Q: At some point, Springer's loans became a problem. In 2009, for instance, The Times reported that the company had debts of 2.16 billion Euro, and that this was acting as a disincentive to prospective purchasers.
A: What happened was that we increased our debts in very favorable conditions in 2007, and while we were able to pay the interest without any difficulty, the whole financial climate changed. Suddenly, the same banks that had given us the money in the first place now felt we were over leveraged.
That gave us two options: Candover and/or Cinven could put some more of their own money in Springer, or we could sell the company on to another private equity firm able to treat it as a new venture. In the event, we ended up with EQT as a majority owner and GIC as a minority owner. That allowed us to deleverage, and today our balance sheet is again in line with the latest financial fashion.
Q: Financial fashions aside, market conditions for Springer are not looking great are they? The company's annual report for 2009 shows that Springer's revenues fell from 859 million Euro in 2008, to 845 million in 2009, and it described 2009 as a "very challenging year." STM markets, it added, are being affected "by the global recession and constrained governmental budgets." The fundamental problem you face is that libraries are struggling to pay for your products?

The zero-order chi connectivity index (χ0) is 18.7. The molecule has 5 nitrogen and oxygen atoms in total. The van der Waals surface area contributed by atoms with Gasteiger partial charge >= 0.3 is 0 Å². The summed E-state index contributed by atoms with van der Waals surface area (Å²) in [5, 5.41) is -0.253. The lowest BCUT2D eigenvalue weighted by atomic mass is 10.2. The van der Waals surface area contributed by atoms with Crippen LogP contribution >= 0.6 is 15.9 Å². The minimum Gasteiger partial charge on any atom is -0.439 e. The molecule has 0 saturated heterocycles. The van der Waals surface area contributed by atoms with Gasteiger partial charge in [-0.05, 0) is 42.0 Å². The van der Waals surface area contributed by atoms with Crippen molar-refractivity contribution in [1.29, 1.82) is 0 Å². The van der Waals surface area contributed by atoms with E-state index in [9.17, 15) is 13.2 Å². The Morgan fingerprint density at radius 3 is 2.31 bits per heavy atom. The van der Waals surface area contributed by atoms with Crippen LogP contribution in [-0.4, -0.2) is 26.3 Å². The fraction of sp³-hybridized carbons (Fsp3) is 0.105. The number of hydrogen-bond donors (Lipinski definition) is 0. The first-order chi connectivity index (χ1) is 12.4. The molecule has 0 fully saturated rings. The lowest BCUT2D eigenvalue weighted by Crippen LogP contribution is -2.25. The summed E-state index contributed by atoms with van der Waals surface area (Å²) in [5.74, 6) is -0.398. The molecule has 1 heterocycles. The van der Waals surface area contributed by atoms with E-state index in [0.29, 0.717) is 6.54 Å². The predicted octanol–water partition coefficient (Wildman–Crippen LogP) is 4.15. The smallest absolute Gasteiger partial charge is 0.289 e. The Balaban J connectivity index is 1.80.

A: Yes, 2009 was a challenging year for the STM industry. Everybody was holding their breath. We could see that discretionary spending—additional print books for example—was slowing, and that the market was very difficult. But our industry was a beacon of stability compared to most industries!
Q: How are market conditions today?
A: What we have experienced in 2010 is not so much that things are back to normal, but that conditions are recovering, and we are seeing decent growth again. Conditions are not easy, but there is no crisis.
Q: What is your current growth rate?
A: We are no longer seeing the double-digit growth of the past, but we are seeing a 3% of turnover growth on the bottom line. If that continues in the years ahead, I think we can all make a decent living. We are, however, bracing ourselves for the fact that over the next 2 to 3 years, market conditions will continue to be difficult, because the general financial crisis has turned into a government financial crisis and, as you know, part of our business is directly or indirectly dependent on government funding. So our task is to work out how we can continue to get our products to our customers in an environment where money is not plentiful.